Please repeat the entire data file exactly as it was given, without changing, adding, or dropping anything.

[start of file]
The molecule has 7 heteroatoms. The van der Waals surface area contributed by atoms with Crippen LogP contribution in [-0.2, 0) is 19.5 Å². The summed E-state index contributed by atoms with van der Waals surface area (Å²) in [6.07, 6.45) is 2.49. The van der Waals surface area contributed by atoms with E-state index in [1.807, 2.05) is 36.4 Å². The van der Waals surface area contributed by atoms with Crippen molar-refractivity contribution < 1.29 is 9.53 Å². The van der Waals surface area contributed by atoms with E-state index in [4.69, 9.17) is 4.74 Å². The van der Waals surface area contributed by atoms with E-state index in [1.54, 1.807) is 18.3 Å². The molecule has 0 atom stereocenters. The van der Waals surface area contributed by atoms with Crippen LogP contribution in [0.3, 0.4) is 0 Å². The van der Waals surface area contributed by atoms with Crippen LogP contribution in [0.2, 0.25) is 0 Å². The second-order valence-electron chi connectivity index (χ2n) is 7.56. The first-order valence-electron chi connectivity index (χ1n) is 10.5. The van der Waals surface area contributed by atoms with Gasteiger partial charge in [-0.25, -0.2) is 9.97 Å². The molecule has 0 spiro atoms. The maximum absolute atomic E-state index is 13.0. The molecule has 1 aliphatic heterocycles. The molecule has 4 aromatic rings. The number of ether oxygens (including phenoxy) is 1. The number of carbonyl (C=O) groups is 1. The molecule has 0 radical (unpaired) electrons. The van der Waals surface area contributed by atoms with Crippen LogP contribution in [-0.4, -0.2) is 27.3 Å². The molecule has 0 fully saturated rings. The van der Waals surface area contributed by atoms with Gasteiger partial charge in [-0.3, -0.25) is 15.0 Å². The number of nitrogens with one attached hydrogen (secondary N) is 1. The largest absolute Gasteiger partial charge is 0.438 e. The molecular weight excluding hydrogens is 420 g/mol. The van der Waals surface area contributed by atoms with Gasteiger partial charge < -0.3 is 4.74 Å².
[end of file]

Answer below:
The molecule has 7 heteroatoms. The van der Waals surface area contributed by atoms with Crippen LogP contribution in [-0.2, 0) is 19.5 Å². The summed E-state index contributed by atoms with van der Waals surface area (Å²) in [6.07, 6.45) is 2.49. The van der Waals surface area contributed by atoms with E-state index in [1.807, 2.05) is 36.4 Å². The van der Waals surface area contributed by atoms with Crippen molar-refractivity contribution < 1.29 is 9.53 Å². The van der Waals surface area contributed by atoms with E-state index in [4.69, 9.17) is 4.74 Å². The van der Waals surface area contributed by atoms with E-state index in [1.54, 1.807) is 18.3 Å². The molecule has 0 atom stereocenters. The van der Waals surface area contributed by atoms with Crippen LogP contribution in [0.3, 0.4) is 0 Å². The van der Waals surface area contributed by atoms with Crippen LogP contribution in [0.2, 0.25) is 0 Å². The second-order valence-electron chi connectivity index (χ2n) is 7.56. The first-order valence-electron chi connectivity index (χ1n) is 10.5. The van der Waals surface area contributed by atoms with Gasteiger partial charge in [-0.25, -0.2) is 9.97 Å². The molecule has 0 spiro atoms. The maximum absolute atomic E-state index is 13.0. The molecule has 1 aliphatic heterocycles. The molecule has 4 aromatic rings. The number of ether oxygens (including phenoxy) is 1. The number of carbonyl (C=O) groups is 1. The molecule has 0 radical (unpaired) electrons. The van der Waals surface area contributed by atoms with Crippen LogP contribution in [-0.4, -0.2) is 27.3 Å². The molecule has 0 fully saturated rings. The van der Waals surface area contributed by atoms with Gasteiger partial charge in [-0.3, -0.25) is 15.0 Å². The number of nitrogens with one attached hydrogen (secondary N) is 1. The largest absolute Gasteiger partial charge is 0.438 e. The molecular weight excluding hydrogens is 420 g/mol. The van der Waals surface area contributed by atoms with Gasteiger partial charge < -0.3 is 4.74 Å².